Stillman is rare in having a respect for literacy and the written word. bill does that mean he'll always be an independent filmmaker with a relatively low budget? ‘Yeah. I think I'm always going to make independent films because the most important thing to me is the original story and getting that on the screen. Now that I've made two films. I can‘t see the point of hiring myself out to direct someone clse's script. It could be interesting but definitely less gratifying.‘

At 42 Stillman is a relatively old newcomer to filmmaking. btrt he's eager to make up for lost time. With two films in the bag. he is now writing his third. The Last Days (l/‘l)i.s'('(). ‘()n one level. I‘m completely happy with Metropolitan and Barcelona. but it‘s like I've had this nice turkey dinner and now I want roast beef.‘ The Last Days ()fDisr'o is set as the 70s become the 80s. and falls chronologically between his first two movies. ‘I want more unity oftime and place.‘ he stresses. ‘Barcelona relates to every aspect of the guys’ lives. childhood. past girlfriends. I'd like Last Days to take place over a weekend with a group of people and be very intense. I just had this idea of packaging it as Whit Stillman's bourgeois trilogy. It‘s kinda clever. then I've captured the art film crowd.‘

Barcelona opens at the Cameo ('r'nema. Edinburgh. on Friday 3 I’eln'uary.


Written inure stars

From Fiddler On The Roof to Rollerball, from The Oincinatti Kid to Agnes Of God, from The Thomas Crown Affair to Moonstruck few filmmakers in modern-day Hollywood can boast the sheer diversity of Norman Jewison’s 33-year career. Born in Toronto in 1921, the majority of his work may have a populist sheen, but the films have attracted nine Academy Awards and 30 Oscar nominations in the process. A sprightly septuagenarian in conversation, he has now turned his hand to romantic comedy, namely Oiane Orake’s original screenplay Only You, acting as director and producer. ‘That goes back to Billy Wilder, Fred Zinnemann and William Wyler telling me years and years ago, ‘Listen, kid, if I was you, I’d get yourself in there as a producer. Then they can’t change the colours of the painting.” I went through three or four years at Universal at the beginning of my

Searching for the man of her destiny: Marisa Tomei in Only You

career where producers would take away your name on the parking lot the day after you finished shooting. You lrad to fight for control and, after you do that for a few years, you realise that the best thing you can do is get a good agent and a good lawyer, and put that control in writing.’ Although he reckons that, after doing Fiddler On The Roof and Jesus Christ Superstar back in the early 703 that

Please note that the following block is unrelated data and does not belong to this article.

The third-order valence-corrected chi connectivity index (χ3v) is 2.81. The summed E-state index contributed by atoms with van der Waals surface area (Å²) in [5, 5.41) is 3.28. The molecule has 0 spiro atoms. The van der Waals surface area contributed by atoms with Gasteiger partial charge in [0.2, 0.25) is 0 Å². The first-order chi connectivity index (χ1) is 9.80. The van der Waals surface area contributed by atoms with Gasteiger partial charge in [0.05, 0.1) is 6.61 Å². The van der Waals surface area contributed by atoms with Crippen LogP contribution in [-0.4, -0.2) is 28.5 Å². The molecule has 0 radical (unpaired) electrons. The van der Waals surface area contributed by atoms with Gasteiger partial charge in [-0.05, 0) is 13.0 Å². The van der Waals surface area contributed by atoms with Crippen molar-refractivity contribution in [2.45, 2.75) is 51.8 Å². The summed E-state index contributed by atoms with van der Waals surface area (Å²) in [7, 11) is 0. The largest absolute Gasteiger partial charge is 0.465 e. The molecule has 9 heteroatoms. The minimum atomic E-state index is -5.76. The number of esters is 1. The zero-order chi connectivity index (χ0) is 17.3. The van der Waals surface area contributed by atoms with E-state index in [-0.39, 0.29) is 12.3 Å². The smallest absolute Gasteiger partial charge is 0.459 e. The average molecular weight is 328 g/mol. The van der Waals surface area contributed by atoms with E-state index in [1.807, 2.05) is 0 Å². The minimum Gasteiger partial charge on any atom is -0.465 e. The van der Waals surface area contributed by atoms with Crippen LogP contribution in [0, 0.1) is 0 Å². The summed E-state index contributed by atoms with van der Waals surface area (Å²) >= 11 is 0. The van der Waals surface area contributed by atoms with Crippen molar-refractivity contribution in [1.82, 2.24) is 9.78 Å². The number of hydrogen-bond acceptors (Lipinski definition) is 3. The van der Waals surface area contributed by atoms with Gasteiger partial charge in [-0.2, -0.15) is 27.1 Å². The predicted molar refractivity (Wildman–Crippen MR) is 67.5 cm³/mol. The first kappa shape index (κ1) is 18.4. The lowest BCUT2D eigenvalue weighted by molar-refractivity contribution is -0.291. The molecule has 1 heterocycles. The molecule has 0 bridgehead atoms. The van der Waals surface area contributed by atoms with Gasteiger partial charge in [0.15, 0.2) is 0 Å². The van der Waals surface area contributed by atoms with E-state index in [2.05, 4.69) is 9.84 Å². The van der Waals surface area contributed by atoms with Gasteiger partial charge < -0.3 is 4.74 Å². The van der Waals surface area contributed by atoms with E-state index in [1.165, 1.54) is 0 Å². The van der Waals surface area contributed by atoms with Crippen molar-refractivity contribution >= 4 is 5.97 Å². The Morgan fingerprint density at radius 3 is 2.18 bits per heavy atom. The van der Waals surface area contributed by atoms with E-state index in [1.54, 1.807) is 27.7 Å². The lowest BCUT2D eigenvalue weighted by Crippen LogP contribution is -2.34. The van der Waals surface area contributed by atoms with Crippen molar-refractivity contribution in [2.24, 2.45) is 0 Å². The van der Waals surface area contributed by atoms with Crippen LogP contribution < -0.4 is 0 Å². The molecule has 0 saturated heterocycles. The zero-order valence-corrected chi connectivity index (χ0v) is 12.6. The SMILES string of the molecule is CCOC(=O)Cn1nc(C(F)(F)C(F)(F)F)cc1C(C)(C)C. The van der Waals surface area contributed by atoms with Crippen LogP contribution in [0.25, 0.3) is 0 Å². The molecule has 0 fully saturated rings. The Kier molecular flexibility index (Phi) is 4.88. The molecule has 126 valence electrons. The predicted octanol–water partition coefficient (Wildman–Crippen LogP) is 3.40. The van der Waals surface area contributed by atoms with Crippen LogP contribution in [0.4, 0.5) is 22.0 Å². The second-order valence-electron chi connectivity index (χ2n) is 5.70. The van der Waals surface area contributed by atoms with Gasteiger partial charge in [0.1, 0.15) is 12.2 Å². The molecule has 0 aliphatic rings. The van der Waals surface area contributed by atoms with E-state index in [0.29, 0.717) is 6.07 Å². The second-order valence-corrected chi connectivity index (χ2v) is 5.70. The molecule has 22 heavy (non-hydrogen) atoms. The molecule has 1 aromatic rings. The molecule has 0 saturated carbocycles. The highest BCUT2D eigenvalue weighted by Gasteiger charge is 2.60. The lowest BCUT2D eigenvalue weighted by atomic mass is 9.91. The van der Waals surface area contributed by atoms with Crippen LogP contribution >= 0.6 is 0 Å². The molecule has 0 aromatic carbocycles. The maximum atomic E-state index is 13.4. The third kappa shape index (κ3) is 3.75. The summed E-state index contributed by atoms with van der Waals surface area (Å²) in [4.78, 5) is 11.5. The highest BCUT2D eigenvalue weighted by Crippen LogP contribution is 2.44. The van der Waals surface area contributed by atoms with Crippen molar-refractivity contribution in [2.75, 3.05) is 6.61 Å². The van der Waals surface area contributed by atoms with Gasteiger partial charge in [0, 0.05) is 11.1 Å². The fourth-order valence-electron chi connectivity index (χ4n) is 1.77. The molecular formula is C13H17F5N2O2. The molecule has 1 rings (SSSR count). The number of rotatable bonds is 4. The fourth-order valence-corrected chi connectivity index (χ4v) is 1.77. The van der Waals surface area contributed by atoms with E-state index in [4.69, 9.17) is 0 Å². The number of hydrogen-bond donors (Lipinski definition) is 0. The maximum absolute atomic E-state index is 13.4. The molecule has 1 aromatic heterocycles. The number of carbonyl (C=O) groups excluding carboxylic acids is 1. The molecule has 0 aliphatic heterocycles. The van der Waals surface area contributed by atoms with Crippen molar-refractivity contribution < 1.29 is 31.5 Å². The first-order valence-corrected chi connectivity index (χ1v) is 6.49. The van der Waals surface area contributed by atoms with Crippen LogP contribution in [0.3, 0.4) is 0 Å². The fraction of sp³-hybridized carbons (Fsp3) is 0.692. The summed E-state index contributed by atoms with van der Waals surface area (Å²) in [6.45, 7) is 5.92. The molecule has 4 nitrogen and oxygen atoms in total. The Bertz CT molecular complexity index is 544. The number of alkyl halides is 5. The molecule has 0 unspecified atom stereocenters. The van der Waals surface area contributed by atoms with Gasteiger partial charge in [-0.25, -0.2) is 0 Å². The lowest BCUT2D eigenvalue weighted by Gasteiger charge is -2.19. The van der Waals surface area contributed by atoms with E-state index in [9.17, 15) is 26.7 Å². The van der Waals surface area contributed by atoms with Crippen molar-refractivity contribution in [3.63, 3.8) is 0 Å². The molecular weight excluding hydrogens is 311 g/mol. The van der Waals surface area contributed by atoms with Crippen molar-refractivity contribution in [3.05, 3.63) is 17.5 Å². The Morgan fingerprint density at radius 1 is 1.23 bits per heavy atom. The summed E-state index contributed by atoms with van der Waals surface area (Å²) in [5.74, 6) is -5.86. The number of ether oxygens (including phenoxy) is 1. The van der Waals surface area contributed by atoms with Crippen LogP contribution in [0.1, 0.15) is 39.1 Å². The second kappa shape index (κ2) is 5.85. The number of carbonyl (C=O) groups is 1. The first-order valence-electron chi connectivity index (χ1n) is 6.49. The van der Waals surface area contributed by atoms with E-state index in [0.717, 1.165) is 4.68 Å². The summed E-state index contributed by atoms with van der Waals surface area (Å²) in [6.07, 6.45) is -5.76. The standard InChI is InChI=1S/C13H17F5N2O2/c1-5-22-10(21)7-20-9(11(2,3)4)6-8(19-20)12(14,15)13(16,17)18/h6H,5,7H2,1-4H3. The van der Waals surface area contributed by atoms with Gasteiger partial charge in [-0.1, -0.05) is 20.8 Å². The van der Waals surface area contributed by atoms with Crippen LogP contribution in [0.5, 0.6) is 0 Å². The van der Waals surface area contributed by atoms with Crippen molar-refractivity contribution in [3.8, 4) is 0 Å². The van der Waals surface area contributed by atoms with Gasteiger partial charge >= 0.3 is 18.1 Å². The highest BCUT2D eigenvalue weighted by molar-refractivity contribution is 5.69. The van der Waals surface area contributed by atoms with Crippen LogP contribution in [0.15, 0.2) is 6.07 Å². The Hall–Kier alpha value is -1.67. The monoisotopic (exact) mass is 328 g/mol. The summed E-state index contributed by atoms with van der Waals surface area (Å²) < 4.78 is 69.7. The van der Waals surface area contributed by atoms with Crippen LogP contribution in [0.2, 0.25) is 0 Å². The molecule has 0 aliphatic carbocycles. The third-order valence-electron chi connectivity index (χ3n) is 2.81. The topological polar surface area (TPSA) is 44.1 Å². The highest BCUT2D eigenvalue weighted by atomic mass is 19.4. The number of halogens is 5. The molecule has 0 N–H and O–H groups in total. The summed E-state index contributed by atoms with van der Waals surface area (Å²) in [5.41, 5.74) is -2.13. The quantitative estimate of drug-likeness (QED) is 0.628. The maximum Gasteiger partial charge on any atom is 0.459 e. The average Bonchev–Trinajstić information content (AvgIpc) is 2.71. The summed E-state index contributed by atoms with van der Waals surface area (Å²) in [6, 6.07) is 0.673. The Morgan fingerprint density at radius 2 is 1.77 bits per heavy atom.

‘my metier, if I had one at all, lies in the field of music’, he was happy to mould Only You into ‘a fairytale for the 905’. The film follows kooky Marisa Tomei as she searches beautiful Italian landscapes for the man of her destiny, whose name was spelt out to her on a ouija board. If love is written in the stars, then Robert Oowney Jr

wants to be the heavenly body at her side. The question then arises as to

whether Jewison credits his own successes to good planning or to some sense of fate.

‘In life and in films and in politics and in marriage, everything is timing,’ he asserts. ‘I’ll never forget something Bobby Kennedy said to me when I was just about to make a film called In The Heat Of The flight. I’d met him skiing, actually, and ended up working on his campaign up until the evening he was assassinated. I told him, “This script, I’m worried about it, I don’t know if the country’s going to be ready for this film.” I told him the story [about black city cop Sidney Poitier joining racist Southern sheriff Rod Steiger to solve a murder case] and he said, “It’s very important, Norman; the timing is right for this film.” Then he sent me some books and some research on young black kids in the South at that time - way back in 66. When the film was finished, and it happened to win the New York Critics Award, Senator Kennedy was presenting the award. When I went up, he said, “I told you the timing was right.” So I really , believe everything is timing, and if ' that is fate . . . well, we don’t have too ; much to do with that.’ (Alan Morrison) l Only You opens on Friday 27 January. See next page for review.

The List 27 Jan—9 Feb I995 19